across the board – not in a specific waiver request – that fines will never be applied when a contribution is reported on a regularly-scheduled report or when the general election has passed. This limitation exceeds the Secretary’s authority. D. The Newly Enacted Issue Committee Thresholds (Rules 4.1 and 15.6) Exceed the Secretary’s Authority The Secretary argues that Plaintiffs’ challenge to Rules 4.1 and 15.6, changing the thresholds for regulation as an issue committee, is not ripe because of the pending appeal in the prior case addressing the same issue. This argument misses the point of Plaintiffs’ request to the Court. Plaintiffs do not ask this Court to preempt a decision from the Court of Appeals. Rather, Plaintiffs simply ask that this Court apply the law as it currently stands and determine that the new rules – like the rules challenged in the earlier case – exceed the Secretary’s authority. If the Court of Appeals rules otherwise, that ruling will certainly apply to any appeal of this case. But until the law changes, there is no reason that this Court cannot interpret current law and make any appropriate rulings. The Secretary cites no Colorado case law to support his remarkable contention that this Court cannot interpret and apply the current law to Plaintiffs’ claims. The Colorado cases he cites state the well-settled principle that an appellate court reviewing legal issues de novo stands in the same position as the trial court.8 See Skyland Metro. Dist. v. Mountain West Enterprise, LLC, 184 P.3d 106, 115 (Colo. App. 2007); Eason v. Bd. of County Comm’rs, 70 P.3d 600, 609 (Colo. App. 2003). They say nothing at all about whether a pending appeal on a similar issue strips a trial court of authority to make legal determinations. Moreover, the Maryland case relied upon by the Secretary involved a question of whether a trial court abused its discretion in dismissing a case where another identical case was pending before another court with concurrent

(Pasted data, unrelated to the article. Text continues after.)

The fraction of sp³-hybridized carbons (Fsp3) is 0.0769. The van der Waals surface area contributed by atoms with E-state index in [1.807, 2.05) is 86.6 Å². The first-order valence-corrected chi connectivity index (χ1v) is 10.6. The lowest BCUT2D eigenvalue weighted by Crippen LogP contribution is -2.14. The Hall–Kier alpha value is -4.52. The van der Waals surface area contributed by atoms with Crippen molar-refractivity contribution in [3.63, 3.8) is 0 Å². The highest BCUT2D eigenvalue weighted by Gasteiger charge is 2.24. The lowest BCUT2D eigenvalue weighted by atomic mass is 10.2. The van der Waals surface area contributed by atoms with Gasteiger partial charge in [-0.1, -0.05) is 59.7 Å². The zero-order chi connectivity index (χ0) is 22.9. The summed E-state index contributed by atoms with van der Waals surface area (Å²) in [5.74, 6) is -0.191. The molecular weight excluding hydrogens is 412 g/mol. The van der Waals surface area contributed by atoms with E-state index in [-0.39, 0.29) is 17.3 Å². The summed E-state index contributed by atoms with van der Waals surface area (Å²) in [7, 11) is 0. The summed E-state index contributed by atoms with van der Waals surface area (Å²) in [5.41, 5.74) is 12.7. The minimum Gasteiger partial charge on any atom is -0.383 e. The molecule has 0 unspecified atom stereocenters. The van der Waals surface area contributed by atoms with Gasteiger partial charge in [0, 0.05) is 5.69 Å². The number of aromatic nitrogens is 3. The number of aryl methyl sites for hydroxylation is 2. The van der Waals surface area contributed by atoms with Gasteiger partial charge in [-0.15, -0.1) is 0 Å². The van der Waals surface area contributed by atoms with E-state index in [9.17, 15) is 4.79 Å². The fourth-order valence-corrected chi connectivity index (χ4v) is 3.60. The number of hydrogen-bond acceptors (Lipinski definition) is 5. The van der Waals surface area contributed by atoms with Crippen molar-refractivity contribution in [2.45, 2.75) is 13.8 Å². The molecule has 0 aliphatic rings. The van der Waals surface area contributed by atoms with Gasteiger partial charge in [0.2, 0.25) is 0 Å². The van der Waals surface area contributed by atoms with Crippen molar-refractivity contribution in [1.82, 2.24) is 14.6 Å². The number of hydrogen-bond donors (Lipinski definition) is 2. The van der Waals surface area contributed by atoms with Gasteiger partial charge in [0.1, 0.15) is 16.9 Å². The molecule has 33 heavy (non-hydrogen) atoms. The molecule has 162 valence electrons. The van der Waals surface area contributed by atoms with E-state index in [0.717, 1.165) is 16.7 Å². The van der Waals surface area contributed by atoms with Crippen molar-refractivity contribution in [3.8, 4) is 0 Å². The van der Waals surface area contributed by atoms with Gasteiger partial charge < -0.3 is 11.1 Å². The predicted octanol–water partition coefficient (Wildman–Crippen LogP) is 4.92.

Answer Br. at 41.
jurisdiction. See Sprenger v. Pub. Serv. Comm’n of Md., 910 A.2d 544, 552 & n.6 (Md. App. 2006). It does not support the proposition that a trial court must abstain from interpreting existing law to wait for potential rulings from an appellate court. CONCLUSION The Court should enter judgment in favor of Plaintiffs and against the Secretary as requested in the Complaint in No. 2012CV2133, except as to Plaintiffs’ seventh claim for relief (regarding political party contribution limits and Rule 14.4), which should be dismissed as moot. DATED: July 17, 2012.
[Original Signature on File] _/s/ Luis Toro ______________ Luis Toro Margaret Perl Colorado Ethics Watch 1630 Welton Street, Suite 415 Denver, CO 80202 Attorneys for Colorado Ethics Watch
[Original Signature on File] ___/s/ Jennifer Hunt__________ Jennifer H. Hunt Hill & Robbins, P.C. 1441 18th Street, Suite 100 Denver, CO 80202-1256 Attorney for Colorado Common Cause
CERTIFICATE OF SERVICE The undersigned hereby certifies that on the 17th day of July, 2012, service of the foregoing JOINT REPLY BRIEF was made via LexisNexis File & Serve, addressed as follows: Maurice G. Knaizer Frederick R. Yarger State Services Department Office of the Attorney General 1525 Sherman Street, 7th Floor Denver, CO 80203 email@example.com Mark Grueskin Heizer Paul Grueskin LLP 2401 15th Street, Suite 300 Denver CO 80202 firstname.lastname@example.org signed original on file
_/s/ Luis Toro ______________